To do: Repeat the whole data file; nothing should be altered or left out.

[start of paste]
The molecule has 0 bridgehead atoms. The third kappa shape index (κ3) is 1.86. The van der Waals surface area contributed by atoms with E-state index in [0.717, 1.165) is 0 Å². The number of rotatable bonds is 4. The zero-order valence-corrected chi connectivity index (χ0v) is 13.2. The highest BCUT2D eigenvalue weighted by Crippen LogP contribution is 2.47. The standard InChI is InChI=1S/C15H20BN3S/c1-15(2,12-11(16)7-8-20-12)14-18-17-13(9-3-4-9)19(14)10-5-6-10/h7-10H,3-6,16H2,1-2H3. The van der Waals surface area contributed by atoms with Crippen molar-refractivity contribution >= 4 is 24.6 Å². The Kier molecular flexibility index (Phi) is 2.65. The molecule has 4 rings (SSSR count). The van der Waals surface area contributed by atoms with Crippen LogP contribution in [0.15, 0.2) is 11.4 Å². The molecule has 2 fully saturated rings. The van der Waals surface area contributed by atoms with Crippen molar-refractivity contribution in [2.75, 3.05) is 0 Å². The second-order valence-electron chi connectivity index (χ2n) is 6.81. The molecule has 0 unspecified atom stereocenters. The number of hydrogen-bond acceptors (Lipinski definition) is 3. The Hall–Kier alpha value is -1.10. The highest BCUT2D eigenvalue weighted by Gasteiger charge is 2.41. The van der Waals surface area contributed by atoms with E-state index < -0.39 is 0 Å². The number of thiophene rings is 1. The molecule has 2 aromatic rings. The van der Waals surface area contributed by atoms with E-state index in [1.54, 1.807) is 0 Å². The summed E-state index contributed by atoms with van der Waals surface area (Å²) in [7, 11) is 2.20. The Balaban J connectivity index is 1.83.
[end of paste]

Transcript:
The molecule has 0 bridgehead atoms. The third kappa shape index (κ3) is 1.86. The van der Waals surface area contributed by atoms with E-state index in [0.717, 1.165) is 0 Å². The number of rotatable bonds is 4. The zero-order valence-corrected chi connectivity index (χ0v) is 13.2. The highest BCUT2D eigenvalue weighted by Crippen LogP contribution is 2.47. The standard InChI is InChI=1S/C15H20BN3S/c1-15(2,12-11(16)7-8-20-12)14-18-17-13(9-3-4-9)19(14)10-5-6-10/h7-10H,3-6,16H2,1-2H3. The van der Waals surface area contributed by atoms with Crippen molar-refractivity contribution >= 4 is 24.6 Å². The Kier molecular flexibility index (Phi) is 2.65. The molecule has 4 rings (SSSR count). The van der Waals surface area contributed by atoms with Crippen LogP contribution in [0.15, 0.2) is 11.4 Å². The molecule has 2 fully saturated rings. The van der Waals surface area contributed by atoms with Crippen molar-refractivity contribution in [2.75, 3.05) is 0 Å². The second-order valence-electron chi connectivity index (χ2n) is 6.81. The molecule has 0 unspecified atom stereocenters. The number of hydrogen-bond acceptors (Lipinski definition) is 3. The Hall–Kier alpha value is -1.10. The highest BCUT2D eigenvalue weighted by Gasteiger charge is 2.41. The van der Waals surface area contributed by atoms with E-state index < -0.39 is 0 Å². The number of thiophene rings is 1. The molecule has 2 aromatic rings. The van der Waals surface area contributed by atoms with E-state index in [1.54, 1.807) is 0 Å². The summed E-state index contributed by atoms with van der Waals surface area (Å²) in [7, 11) is 2.20. The Balaban J connectivity index is 1.83.